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RE: Proposed Text for Local Law and Public Purpose

From: Mike O'Neill <michael.oneill@baycloud.com>
Date: Mon, 5 Nov 2012 10:25:49 -0000
To: <public-tracking@w3.org>
Message-ID: <093001cdbb3f$ed50ed50$c7f2c7f0$@baycloud.com>
I just found this ICO (UK DPA) draft code of practice that explains the
issues around data anonymisation pretty well.

http://www.ico.gov.uk/about_us/consultations/~/media/documents/library/Corpo
rate/Research_and_reports/anonymisation_cop_draft_consultation.ashx

-----Original Message-----
From: Walter van Holst [mailto:walter.van.holst@xs4all.nl] 
Sent: 26 October 2012 20:40
To: public-tracking@w3.org
Subject: Re: Proposed Text for Local Law and Public Purpose

On 10/26/12 9:15 PM, Roy T. Fielding wrote:

>> A cryptographic hash of the IP-address, UA string, the first 7 bytes 
>> of a 64 bit Unix timestamp salted with the date string would suffice 
>> to provide a pretty hard to link identifier that would meet the needs 
>> as you just described.
> 
> I seriously doubt that an identifier that changes at least every 4.27 
> minutes, and also at 00:00 UTC, would be useful to anyone. Moreover, 
> it doesn't take IP masking into account (grouping identifiers by 
> allocation block).

First of all, it was a suggestion. If it would take a few bits less than the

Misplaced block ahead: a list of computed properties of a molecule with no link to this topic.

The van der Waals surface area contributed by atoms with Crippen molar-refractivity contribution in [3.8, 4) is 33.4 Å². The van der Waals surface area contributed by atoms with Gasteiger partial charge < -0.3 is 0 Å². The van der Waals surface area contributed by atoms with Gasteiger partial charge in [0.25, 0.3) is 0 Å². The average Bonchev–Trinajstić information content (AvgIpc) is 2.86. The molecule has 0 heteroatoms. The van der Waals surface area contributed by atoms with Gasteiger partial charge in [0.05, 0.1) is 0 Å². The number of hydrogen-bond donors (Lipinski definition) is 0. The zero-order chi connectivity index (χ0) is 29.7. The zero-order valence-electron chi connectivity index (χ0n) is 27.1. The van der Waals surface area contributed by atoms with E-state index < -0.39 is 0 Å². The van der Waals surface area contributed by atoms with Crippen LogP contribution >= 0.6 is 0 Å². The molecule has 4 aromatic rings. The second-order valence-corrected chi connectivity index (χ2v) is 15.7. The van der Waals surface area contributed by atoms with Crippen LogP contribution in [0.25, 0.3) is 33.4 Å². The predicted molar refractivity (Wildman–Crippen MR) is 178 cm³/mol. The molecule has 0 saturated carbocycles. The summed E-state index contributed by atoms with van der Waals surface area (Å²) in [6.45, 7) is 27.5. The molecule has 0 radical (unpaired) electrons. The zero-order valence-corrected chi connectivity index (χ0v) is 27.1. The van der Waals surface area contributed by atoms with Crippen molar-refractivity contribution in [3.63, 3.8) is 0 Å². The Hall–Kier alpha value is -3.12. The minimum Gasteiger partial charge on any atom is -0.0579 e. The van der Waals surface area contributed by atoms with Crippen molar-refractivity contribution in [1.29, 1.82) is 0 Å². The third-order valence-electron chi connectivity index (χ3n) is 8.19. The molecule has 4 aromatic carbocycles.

first 7 bytes of the timestamp to get to a meaningful timeframe in wich you
can in retrospect detect click-fraud, I would consider that a wholly
different debate than one in which it is stated you cannot use anonimisation
for this purpose.

My point was that in order to detect similar http requests in order to
discern patterns that are highly likely to be fraudulent, it is probably
equally important to be able to group similar http requests than to retain
ip adresses, cookies, referrer URLs, URIs etc.

> I know Walter wasn't here the last time around, so I'll say this
> again:  DNT will have no effect on data collection or retention for 
> the purpose of detecting or preventing malicious activity. Performing 
> that function in the real world requires both the collection of IP 
> addresses and the setting of various types of cookies, including 
> identifier cookies, though not necessarily retaining those cookies on 
> the server.  AFAICT, this is allowed by EU laws because they are 
> necessary to secure any online service from existing attacks.

You are right in that interpretation of EU rules. It should be added though
that any use beyond the purpose you mentioned is not necessarily lawful. And
it should also be added that if it is possible to achieve the purpose with
less data, you should use that avenue instead.

> There is no need to mention it in our specs, and no need for the specs 
> to include anything about local laws and public purpose. These are 
> simply not our concerns and we have wasted far too much of our time on 
> them already.

I would concur on the latter and tend to think the former is pretty close to
the truth. Local laws are indeed not our concern. Public purpose, I'm less
sure of. The core concern to me is whether self-regulatory requirements
should be included and so far my position would be that they should be
explicitly excluded, perhaps with a list of exceptions.

By now I am starting to get more interested in MRC's position in this, so I
hope Chris and Rigo can work a way out to involve them in this process.

Regards,

 Walter
Received on Monday, 5 November 2012 10:33:57 UTC

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